By Kayla Green
Tucked away in the snowy cobblestone streets of Prague’s Jewish Quarter stands a synagogue that is as old and significant as it is beautiful. With its high, pointed brown roof and few windows, the Old-New Synagogue maintains old-world style without revealing its true age; built between 1270 and 1280, it is the oldest synagogue still in use in Prague. It defined the Jewish Ghetto, survived the Pogroms and the Holocaust and continues being used today. Embedded in the Shul’s ancient walls lies the history of Prague’s Jews, making it a riveting symbol of the community’s remarkable past.
From the beginning, the Old-New Synagogue reflected the troubles of the Jewish community in Prague; hardships and anti-Semitism hindered the process of building the synagogue in ways still visible in its physical structure. Because it was illegal for Jews to hold jobs when the synagogue was built in the 13th century, they had to employ Christians to build their house of worship. As a result, the synagogue’s Gothic style included vaulted ceilings whose beams intersect in “cruciform” (the form of the cross). The Synagogue added an additional beam so the intersecting lines would form something that resembled an asterisk rather that a cross, exemplifying Jewish techniques for complying with the law while remaining true to their Jewish identity.
Between the 15th and 16th centuries, the Old-New Synagogue experienced more changes, but this time it was from the community itself rather than from outside. Jewish women, who at the time were not allowed in the all-male congregation, demanded a space to accommodate them for prayer. Architecturally, it would have been impossible to add a balcony or another floor, so an oblong room was built alongside the Synagogue in which the women could watch the sermons through a window. Unfortunately, the delicate Gothic structure would not permit windows large enough for all patrons to get a complete view, so the “windows” more closely resemble holes, about one foot tall and two feel wide, placed at eye-level. To this day, women who attend service at the Old-New Synagogue can be found, faces pressed against the window, prayer book clutched in hand, straining to hear the words of the Rabbi. The dedication of these women, who strictly believe and observe words they strain to hear, provides a fascinating insight to the history of the Jewish women’s movement, demonstrating how the Jewish people have adapted to new ideas, accommodating change yet stay true to their beliefs.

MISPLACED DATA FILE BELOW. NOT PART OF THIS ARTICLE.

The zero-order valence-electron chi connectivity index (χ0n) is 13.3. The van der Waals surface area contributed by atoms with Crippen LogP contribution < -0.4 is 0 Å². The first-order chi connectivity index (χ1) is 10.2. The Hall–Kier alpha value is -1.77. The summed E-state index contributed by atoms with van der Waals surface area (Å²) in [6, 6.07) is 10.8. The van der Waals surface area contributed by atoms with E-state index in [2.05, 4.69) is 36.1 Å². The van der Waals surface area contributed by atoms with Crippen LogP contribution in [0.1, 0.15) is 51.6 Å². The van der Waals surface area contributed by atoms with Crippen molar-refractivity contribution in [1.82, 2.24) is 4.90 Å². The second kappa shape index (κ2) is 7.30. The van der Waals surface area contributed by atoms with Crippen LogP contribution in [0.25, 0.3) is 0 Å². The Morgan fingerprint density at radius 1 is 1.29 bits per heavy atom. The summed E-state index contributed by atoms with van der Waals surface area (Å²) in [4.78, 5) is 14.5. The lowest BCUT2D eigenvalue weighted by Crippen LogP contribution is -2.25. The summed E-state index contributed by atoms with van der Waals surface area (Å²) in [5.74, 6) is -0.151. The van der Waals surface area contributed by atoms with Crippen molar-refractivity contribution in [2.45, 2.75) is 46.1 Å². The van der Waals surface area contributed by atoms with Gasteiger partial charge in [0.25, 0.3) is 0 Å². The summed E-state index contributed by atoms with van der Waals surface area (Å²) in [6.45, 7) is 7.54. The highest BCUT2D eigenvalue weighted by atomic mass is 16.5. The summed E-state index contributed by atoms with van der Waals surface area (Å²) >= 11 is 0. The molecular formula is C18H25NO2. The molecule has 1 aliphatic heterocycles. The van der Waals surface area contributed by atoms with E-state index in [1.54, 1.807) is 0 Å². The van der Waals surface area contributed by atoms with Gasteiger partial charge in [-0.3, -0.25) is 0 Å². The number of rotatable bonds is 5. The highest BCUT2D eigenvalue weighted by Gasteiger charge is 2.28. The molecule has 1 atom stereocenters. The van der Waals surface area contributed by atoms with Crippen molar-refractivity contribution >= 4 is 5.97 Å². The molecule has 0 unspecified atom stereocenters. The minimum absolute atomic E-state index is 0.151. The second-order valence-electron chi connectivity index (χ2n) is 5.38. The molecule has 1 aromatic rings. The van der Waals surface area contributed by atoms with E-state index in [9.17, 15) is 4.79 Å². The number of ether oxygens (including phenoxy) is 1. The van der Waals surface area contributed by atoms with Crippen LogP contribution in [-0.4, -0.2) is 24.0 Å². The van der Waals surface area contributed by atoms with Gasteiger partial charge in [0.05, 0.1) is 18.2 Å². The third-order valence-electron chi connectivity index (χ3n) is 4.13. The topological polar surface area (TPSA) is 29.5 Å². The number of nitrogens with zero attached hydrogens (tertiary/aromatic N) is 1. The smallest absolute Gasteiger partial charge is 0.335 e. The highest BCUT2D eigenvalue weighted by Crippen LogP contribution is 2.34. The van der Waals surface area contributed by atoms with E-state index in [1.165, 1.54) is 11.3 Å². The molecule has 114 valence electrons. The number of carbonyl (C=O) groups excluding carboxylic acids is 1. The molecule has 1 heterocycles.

In the main room, what appears to be a heavily vaulted chest conceals the true treasures of the synagogue and represents yet another example of the challenges of Prague’s Jewish community. This chest is in fact a locked closet that was created to hide Torah scrolls during Pogroms, a constant reminder of the history of persecution.
While the architecture, closet and women’s gallery are all essential to the preservation and adaptation of Prague’s Jewish community, they are not the only protectors of the Jewish people present in Old-New Synagogue; the building was also said to be the home to the mythical Golem, an animated being in Jewish folklore. Rabbi Judah Loew Ben Bezalel, the chief Rabbi of Prague in the late 16th century was said to have created a Golem out of clay from the banks of the Vltava River and brought it to life through rituals and Hebrew incantations to defend the Prague ghetto from anti-Semitic attacks. The legend adds a mythical layer to the already complex and awe-inspiring Synagogue. Though the Golem is rumored to have been driven out of the Shul’s attic during the reconstructions, it is certain that even without it’s mythical protector, the Old-New Synagogue will continue thriving and prospering, much like the community it represents.